When you see the word "heartbroken," any fan of any team in any sport understands. That's why even though folks like to say "It's just a game," it's never simply "just" that.
My history with the Texas Rangers goes back to 1990 when, as an eight-year old, I went with my church group to a game at Arlington Stadium. It was my first exposure to being in a setting where a professional sport was played. Friday night, all the kids and adults with red, white, and blue on, and just having the time of our lives.
So while the Cowboys are the most known and most publicized local team, and while the Mavericks are the reigning champs, the Rangers were the first taste of local professional allegiance in my lifetime.
Pictures tend to flash before our eyes of the games we love everyday. Whether we played in the game, or whether we get it from watching others, those pictures always find some sort of trajectory.
Shoot, spend one hour on Twitter (uninterrupted or otherwise) and sports finds a way to take up an ample time of the discourse.
For something that is "Just a game," it has quite the effect of capturing our attention and keeping it for various and consistent amounts of time.
Friday night was the funeral for the Texas Rangers. Yeah, it was Game Seven, and yeah, folk can make the argument that there was still one game to make it right, but the team's season died the night before.
It ended in a way that was unreal, unscripted, and unimaginatively (I know that's not a word, but whatever) painful. It ended in a way that I wouldn't wish upon my worst sports enemy; not on Duke, Texas, the Lakers, the Yankees, anybody.
There's losing and there's dying, and on Thursday night, when the Cards won 10-9 in the 11th inning, after my team had one strike left to put them away (TWICE), the season of the Texas Rangers died. All Friday did was serve as the official service for the demise. It's why this fan, someone whose first exposure to the team was as an eight-year-old third-grader, is heartbroken.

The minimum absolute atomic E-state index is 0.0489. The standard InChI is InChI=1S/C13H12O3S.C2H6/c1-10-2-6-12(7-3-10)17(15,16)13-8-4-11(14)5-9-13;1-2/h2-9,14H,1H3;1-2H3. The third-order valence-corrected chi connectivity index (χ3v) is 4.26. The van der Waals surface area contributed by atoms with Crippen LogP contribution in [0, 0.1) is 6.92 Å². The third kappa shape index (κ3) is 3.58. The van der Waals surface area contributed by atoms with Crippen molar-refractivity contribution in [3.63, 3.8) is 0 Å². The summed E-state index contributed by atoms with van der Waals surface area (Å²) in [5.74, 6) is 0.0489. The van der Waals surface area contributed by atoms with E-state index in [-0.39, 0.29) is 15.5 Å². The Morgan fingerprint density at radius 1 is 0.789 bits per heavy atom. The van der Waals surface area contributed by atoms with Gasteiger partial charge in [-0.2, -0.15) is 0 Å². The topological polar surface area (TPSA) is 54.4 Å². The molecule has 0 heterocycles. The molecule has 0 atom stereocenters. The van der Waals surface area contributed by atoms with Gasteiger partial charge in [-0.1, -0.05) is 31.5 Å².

Shedding tears about my team losing is out of the question. Those days are long gone. Shoot, the last time that happened was in the '93 National Championship when the Fab Five lost to UNC. Despite being too old to cry though, there's no age limit when it comes to how you grieve.
Five days, 120 hours later, the grieving process is still prevalent, and if there's one thing that's evident in the way sports fans discuss the game, positives and negatives can, and will, last a lifetime.
The pictures of being in stands during unbearable summer days and nights in undergrad, post-college, and my days of being unemployed, as well as other times, surfaced as my team was down to its last three outs.
Visions of eating hot dogs and chili dogs in the stands, cheering loudly, doing the wave, and singing God Bless America (even though I only know, maybe, 17% of the song) in unison with a stadium at 2/3 capacity, sometimes more or less, came to life, as we only needed two more outs. Remember, there have been plenty of times when the Rangers weren't the hottest ticket in town, but it never stopped the fans at the games from exhibiting copious amounts of enthusiasm.
For Chris Navarre, easily the most loyal and dedicated Rangers fan I know, a fan who attended 67 home games this season, all those games, tailgates, wins, losses, rain-outs, and more were about to receive the ultimate validation with a World Series trophy.
For Mike Taddessee, a fan who watched over 150 Rangers games on TV this season alone, as well as countless more over the years, the thrill of his team being a champion, a world champion, was right there.
Hearing Joe Buck, regardless of what people think of him, say "And the Texas Rangers are your 2011 World Series Champs" was right there...at the final strike. The trophy presentation, Uncle Ron dancing, and the players celebrating while we, at home back in the Metroplex, partied hundreds of miles and hours away, were literally right....there...
....and just like that, the pictures, the visions, the words...were gone.
For reasons that will drive this fan to my own sports-related version of insanity, I'll never understand how we can get so close, SO CLOSE, yet come up short. It's literally the most conflicted and agonizing time I've ever experienced as a sports fan and an admirer of the culture of the game.
The visions, pictures, and impending announcement of a championship are dashed for another off-season, vanished for another 162 games, vanquished as the pursuit of a division championship, a pennant, and another trip to the World Series have to be put into action...
...but right now, in this moment, as a fan, it's hard to even think that far in the future, because the present is so painful. For fans of the game, the vast world of sports, and the culture who stay in our respective lane, they know exactly how that feels.